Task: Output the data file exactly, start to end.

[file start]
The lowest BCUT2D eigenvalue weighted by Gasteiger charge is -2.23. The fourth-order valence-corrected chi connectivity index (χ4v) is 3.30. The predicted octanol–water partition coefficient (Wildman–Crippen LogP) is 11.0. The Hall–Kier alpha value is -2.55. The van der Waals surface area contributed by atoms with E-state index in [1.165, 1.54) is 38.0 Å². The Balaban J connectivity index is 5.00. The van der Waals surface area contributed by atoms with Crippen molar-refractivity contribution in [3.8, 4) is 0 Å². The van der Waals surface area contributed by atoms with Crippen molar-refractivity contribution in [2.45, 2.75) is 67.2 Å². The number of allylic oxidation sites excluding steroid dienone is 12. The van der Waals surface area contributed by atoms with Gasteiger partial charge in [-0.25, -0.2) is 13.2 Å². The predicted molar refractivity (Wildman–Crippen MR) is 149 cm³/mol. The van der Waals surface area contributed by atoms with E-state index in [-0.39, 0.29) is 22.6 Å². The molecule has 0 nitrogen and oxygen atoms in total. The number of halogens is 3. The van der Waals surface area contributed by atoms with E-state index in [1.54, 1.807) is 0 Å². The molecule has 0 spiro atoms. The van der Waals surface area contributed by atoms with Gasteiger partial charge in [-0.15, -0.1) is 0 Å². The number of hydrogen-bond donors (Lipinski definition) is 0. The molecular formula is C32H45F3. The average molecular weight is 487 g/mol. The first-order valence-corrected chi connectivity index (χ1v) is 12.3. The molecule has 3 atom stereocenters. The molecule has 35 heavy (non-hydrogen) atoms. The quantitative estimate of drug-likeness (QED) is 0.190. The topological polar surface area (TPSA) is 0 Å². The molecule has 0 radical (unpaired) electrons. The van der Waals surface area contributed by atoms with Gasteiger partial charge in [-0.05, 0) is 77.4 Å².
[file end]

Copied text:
The lowest BCUT2D eigenvalue weighted by Gasteiger charge is -2.23. The fourth-order valence-corrected chi connectivity index (χ4v) is 3.30. The predicted octanol–water partition coefficient (Wildman–Crippen LogP) is 11.0. The Hall–Kier alpha value is -2.55. The van der Waals surface area contributed by atoms with E-state index in [1.165, 1.54) is 38.0 Å². The Balaban J connectivity index is 5.00. The van der Waals surface area contributed by atoms with Crippen molar-refractivity contribution in [3.8, 4) is 0 Å². The van der Waals surface area contributed by atoms with Crippen molar-refractivity contribution in [2.45, 2.75) is 67.2 Å². The number of allylic oxidation sites excluding steroid dienone is 12. The van der Waals surface area contributed by atoms with Gasteiger partial charge in [-0.25, -0.2) is 13.2 Å². The predicted molar refractivity (Wildman–Crippen MR) is 149 cm³/mol. The van der Waals surface area contributed by atoms with E-state index in [-0.39, 0.29) is 22.6 Å². The molecule has 0 nitrogen and oxygen atoms in total. The number of halogens is 3. The van der Waals surface area contributed by atoms with E-state index in [1.54, 1.807) is 0 Å². The molecule has 0 spiro atoms. The van der Waals surface area contributed by atoms with Gasteiger partial charge in [-0.15, -0.1) is 0 Å². The number of hydrogen-bond donors (Lipinski definition) is 0. The molecular formula is C32H45F3. The average molecular weight is 487 g/mol. The first-order valence-corrected chi connectivity index (χ1v) is 12.3. The molecule has 3 atom stereocenters. The molecule has 35 heavy (non-hydrogen) atoms. The quantitative estimate of drug-likeness (QED) is 0.190. The topological polar surface area (TPSA) is 0 Å². The molecule has 0 radical (unpaired) electrons. The van der Waals surface area contributed by atoms with Gasteiger partial charge in [-0.05, 0) is 77.4 Å².